Sometimes the hardest words for us to release from our lips are “I’m sorry”. Why is this though? With these two simple words, hearts can be mended, hurt repaired, and yucky feelings dissolved. We all know this, yet it somehow seems easier to hold onto that resentment and hurt and continue to harbor negative feelings toward another person. But Why?
Often, our knee-jerk response to this ‘why’ is that we’re angry and we want that other person to know how angry we are. That anger, though, is a cover-up for our true feelings – hurt/shame/pain/disappointment/etc. Admitting to and embracing these true feelings is uncomfortable and doesn’t feel good so our natural response is to shroud them with anger and resentment. This covering leads us to feel less vulnerable and somehow a stronger person but are we really all that much stronger when we hold onto so much negativity?
Stop for a second and think about the last time that you did something to someone else that you truly did want to apologize for yet you wouldn’t allow yourself to utter those two words of ‘I’m sorry’. What emotions and feelings coursed through your body? Sadness? Shame? Hurt? Pain? None of these feel good and often cause us to become consumed by this negativity – spending countless hours replaying the incident over and over in our head and wishing that the right moment would come along so that we could move past all of this. That ‘right moment’ never seems to come, does it? As painful and uncomfortable as it is, we are the only ones that can create that moment and allow for the healing to start.
So now what? Well, you hold the answer to your next move. Ask yourself what it is that you genuinely want. Do you want to continue trudging through the day thinking about how much you want to apologize yet continue to harbor these negative feelings? Or, do you yearn to release these yucky feelings and get back to a place of happiness and positivity? My hope is that you’re opting for the second option.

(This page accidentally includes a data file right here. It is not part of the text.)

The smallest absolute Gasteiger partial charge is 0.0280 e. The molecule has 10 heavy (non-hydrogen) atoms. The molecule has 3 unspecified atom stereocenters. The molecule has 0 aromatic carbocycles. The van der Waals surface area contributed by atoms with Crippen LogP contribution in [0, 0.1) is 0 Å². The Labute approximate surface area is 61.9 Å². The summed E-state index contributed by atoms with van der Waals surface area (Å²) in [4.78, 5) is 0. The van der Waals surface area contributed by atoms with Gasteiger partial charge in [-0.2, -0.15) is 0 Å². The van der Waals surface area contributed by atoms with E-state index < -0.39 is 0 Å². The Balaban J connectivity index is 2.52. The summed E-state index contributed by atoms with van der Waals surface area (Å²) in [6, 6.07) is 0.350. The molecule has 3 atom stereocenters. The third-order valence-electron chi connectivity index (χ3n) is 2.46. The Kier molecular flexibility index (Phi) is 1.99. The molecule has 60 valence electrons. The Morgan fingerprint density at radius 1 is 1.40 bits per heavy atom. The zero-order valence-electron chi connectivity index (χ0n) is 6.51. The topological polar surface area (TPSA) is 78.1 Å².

First and foremost, acknowledge and embrace the fact that you’re feeling hurt. It’s not anger, it’s hurt – shame/sadness/disappointment/pain – it’s all hurt. Once you’re able to truly embrace this, then you are ready to release it. Recognize that the feelings of negativity do not have the power to control your actions; you, and only you, have that power. Reflect on those feelings, examine what may have caused those feelings to bubble to the surface, and think about what you want to change. Now take action. Release those negative feelings into the universe and allow yourself to start the healing process.
Before you reach for your phone to contact that other person, stop and focus on you. Give yourself a big hug and apologize to yourself. Making mistakes is all part of this big game called life and going through rough times in a relationship are an essential piece of healthy interactions. Once you’ve ‘loved it out’ with yourself, give that other person a holler. Get together for a coffee, grab a bite to eat, go for a walk, or simply chat over the phone. Regardless of the setting, be your authentic self and tell that person what you’re truly feeling and what you genuinely want to say to him or her. Embrace the discomfort and vulnerability and trust that you will come out on the other side with a feeling of relief as this is the final step in releasing that pent up negativity.
Saying “I’m sorry” is so much more that uttering those two simple words. It involves a true exploration of self, identifying and embracing the raw feelings, and then releasing those negative feelings. Apologizing to yourself is just as important, if not more so, than apologizing to that other person. The end result, though, is a return to happiness and self-appreciation. The journey can feel rough, but the road does get easier the more it’s used. Yes, sometimes stating the words “I’m sorry” can feel like the hardest words to say. Getting those two words out, though, will open a door to freedom from negativity.